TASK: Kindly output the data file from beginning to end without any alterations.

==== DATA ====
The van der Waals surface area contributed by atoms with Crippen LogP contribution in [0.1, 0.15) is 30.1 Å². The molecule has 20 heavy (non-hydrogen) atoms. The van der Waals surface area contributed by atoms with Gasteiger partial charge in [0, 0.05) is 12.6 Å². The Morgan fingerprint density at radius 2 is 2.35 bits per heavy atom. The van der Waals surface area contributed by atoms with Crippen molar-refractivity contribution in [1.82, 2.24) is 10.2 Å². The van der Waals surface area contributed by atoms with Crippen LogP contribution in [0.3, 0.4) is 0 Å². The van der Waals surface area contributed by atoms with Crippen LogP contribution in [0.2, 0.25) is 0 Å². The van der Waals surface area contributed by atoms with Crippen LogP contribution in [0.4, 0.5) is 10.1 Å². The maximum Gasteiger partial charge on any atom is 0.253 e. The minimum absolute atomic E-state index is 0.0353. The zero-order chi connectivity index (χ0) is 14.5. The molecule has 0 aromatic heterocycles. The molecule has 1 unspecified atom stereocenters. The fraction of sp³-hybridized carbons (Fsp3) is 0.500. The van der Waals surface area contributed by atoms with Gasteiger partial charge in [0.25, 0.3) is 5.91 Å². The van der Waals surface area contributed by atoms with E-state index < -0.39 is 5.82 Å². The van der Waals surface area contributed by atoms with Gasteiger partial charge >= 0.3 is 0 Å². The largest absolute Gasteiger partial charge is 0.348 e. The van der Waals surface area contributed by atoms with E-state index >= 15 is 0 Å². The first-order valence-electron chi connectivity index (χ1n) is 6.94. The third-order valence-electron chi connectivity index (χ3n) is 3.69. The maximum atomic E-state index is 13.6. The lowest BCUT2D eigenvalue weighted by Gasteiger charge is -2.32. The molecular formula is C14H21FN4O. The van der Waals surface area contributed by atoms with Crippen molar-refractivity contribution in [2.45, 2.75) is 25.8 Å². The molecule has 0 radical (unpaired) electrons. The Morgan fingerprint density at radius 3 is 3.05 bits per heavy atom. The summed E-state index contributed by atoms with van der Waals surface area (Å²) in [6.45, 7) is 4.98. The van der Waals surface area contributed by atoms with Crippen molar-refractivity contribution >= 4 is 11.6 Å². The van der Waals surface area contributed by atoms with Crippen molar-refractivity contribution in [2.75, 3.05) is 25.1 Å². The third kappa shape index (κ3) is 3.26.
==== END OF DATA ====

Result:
The van der Waals surface area contributed by atoms with Crippen LogP contribution in [0.1, 0.15) is 30.1 Å². The molecule has 20 heavy (non-hydrogen) atoms. The van der Waals surface area contributed by atoms with Gasteiger partial charge in [0, 0.05) is 12.6 Å². The Morgan fingerprint density at radius 2 is 2.35 bits per heavy atom. The van der Waals surface area contributed by atoms with Crippen molar-refractivity contribution in [1.82, 2.24) is 10.2 Å². The van der Waals surface area contributed by atoms with Crippen LogP contribution in [0.3, 0.4) is 0 Å². The van der Waals surface area contributed by atoms with Crippen LogP contribution in [0.2, 0.25) is 0 Å². The van der Waals surface area contributed by atoms with Crippen LogP contribution in [0.4, 0.5) is 10.1 Å². The maximum Gasteiger partial charge on any atom is 0.253 e. The minimum absolute atomic E-state index is 0.0353. The zero-order chi connectivity index (χ0) is 14.5. The molecule has 0 aromatic heterocycles. The molecule has 1 unspecified atom stereocenters. The fraction of sp³-hybridized carbons (Fsp3) is 0.500. The van der Waals surface area contributed by atoms with Gasteiger partial charge in [0.25, 0.3) is 5.91 Å². The van der Waals surface area contributed by atoms with E-state index < -0.39 is 5.82 Å². The van der Waals surface area contributed by atoms with Gasteiger partial charge >= 0.3 is 0 Å². The largest absolute Gasteiger partial charge is 0.348 e. The van der Waals surface area contributed by atoms with E-state index >= 15 is 0 Å². The first-order valence-electron chi connectivity index (χ1n) is 6.94. The third-order valence-electron chi connectivity index (χ3n) is 3.69. The maximum atomic E-state index is 13.6. The lowest BCUT2D eigenvalue weighted by Gasteiger charge is -2.32. The molecular formula is C14H21FN4O. The van der Waals surface area contributed by atoms with Crippen molar-refractivity contribution in [2.45, 2.75) is 25.8 Å². The molecule has 0 radical (unpaired) electrons. The Morgan fingerprint density at radius 3 is 3.05 bits per heavy atom. The summed E-state index contributed by atoms with van der Waals surface area (Å²) in [6.45, 7) is 4.98. The van der Waals surface area contributed by atoms with Crippen molar-refractivity contribution >= 4 is 11.6 Å². The van der Waals surface area contributed by atoms with Crippen molar-refractivity contribution in [2.75, 3.05) is 25.1 Å². The third kappa shape index (κ3) is 3.26.